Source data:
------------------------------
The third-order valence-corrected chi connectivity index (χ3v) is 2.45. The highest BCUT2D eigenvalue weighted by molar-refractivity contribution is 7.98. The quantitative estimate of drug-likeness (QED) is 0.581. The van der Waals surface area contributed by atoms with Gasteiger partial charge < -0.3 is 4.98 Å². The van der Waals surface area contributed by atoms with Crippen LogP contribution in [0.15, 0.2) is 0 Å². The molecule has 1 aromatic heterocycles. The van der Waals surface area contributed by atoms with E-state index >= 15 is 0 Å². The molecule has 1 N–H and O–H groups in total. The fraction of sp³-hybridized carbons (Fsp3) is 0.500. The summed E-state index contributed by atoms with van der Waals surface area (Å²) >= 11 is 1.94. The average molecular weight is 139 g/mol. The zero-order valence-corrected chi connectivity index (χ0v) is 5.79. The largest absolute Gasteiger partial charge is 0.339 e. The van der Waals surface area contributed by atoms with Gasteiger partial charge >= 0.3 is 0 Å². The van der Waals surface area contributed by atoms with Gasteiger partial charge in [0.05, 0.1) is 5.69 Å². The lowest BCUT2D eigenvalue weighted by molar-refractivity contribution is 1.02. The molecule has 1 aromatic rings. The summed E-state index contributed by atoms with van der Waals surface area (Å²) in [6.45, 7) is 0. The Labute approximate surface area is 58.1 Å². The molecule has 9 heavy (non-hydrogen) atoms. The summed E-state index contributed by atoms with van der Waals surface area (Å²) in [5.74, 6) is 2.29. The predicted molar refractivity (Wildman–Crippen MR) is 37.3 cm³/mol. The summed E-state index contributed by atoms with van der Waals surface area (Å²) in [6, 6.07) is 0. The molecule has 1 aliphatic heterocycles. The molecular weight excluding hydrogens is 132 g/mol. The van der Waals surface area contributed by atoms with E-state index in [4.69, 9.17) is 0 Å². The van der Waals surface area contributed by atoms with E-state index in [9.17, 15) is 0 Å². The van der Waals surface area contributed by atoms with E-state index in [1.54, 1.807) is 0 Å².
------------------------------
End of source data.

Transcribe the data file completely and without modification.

The third-order valence-corrected chi connectivity index (χ3v) is 2.45. The highest BCUT2D eigenvalue weighted by molar-refractivity contribution is 7.98. The quantitative estimate of drug-likeness (QED) is 0.581. The van der Waals surface area contributed by atoms with Gasteiger partial charge < -0.3 is 4.98 Å². The van der Waals surface area contributed by atoms with Crippen LogP contribution in [0.15, 0.2) is 0 Å². The molecule has 1 aromatic heterocycles. The van der Waals surface area contributed by atoms with E-state index >= 15 is 0 Å². The molecule has 1 N–H and O–H groups in total. The fraction of sp³-hybridized carbons (Fsp3) is 0.500. The summed E-state index contributed by atoms with van der Waals surface area (Å²) >= 11 is 1.94. The average molecular weight is 139 g/mol. The zero-order valence-corrected chi connectivity index (χ0v) is 5.79. The largest absolute Gasteiger partial charge is 0.339 e. The van der Waals surface area contributed by atoms with Gasteiger partial charge >= 0.3 is 0 Å². The van der Waals surface area contributed by atoms with Gasteiger partial charge in [0.05, 0.1) is 5.69 Å². The lowest BCUT2D eigenvalue weighted by molar-refractivity contribution is 1.02. The molecule has 1 aromatic rings. The summed E-state index contributed by atoms with van der Waals surface area (Å²) in [6.45, 7) is 0. The Labute approximate surface area is 58.1 Å². The molecule has 9 heavy (non-hydrogen) atoms. The summed E-state index contributed by atoms with van der Waals surface area (Å²) in [5.74, 6) is 2.29. The predicted molar refractivity (Wildman–Crippen MR) is 37.3 cm³/mol. The summed E-state index contributed by atoms with van der Waals surface area (Å²) in [6, 6.07) is 0. The molecule has 1 aliphatic heterocycles. The molecular weight excluding hydrogens is 132 g/mol. The van der Waals surface area contributed by atoms with E-state index in [4.69, 9.17) is 0 Å². The van der Waals surface area contributed by atoms with E-state index in [9.17, 15) is 0 Å². The van der Waals surface area contributed by atoms with E-state index in [1.54, 1.807) is 0 Å².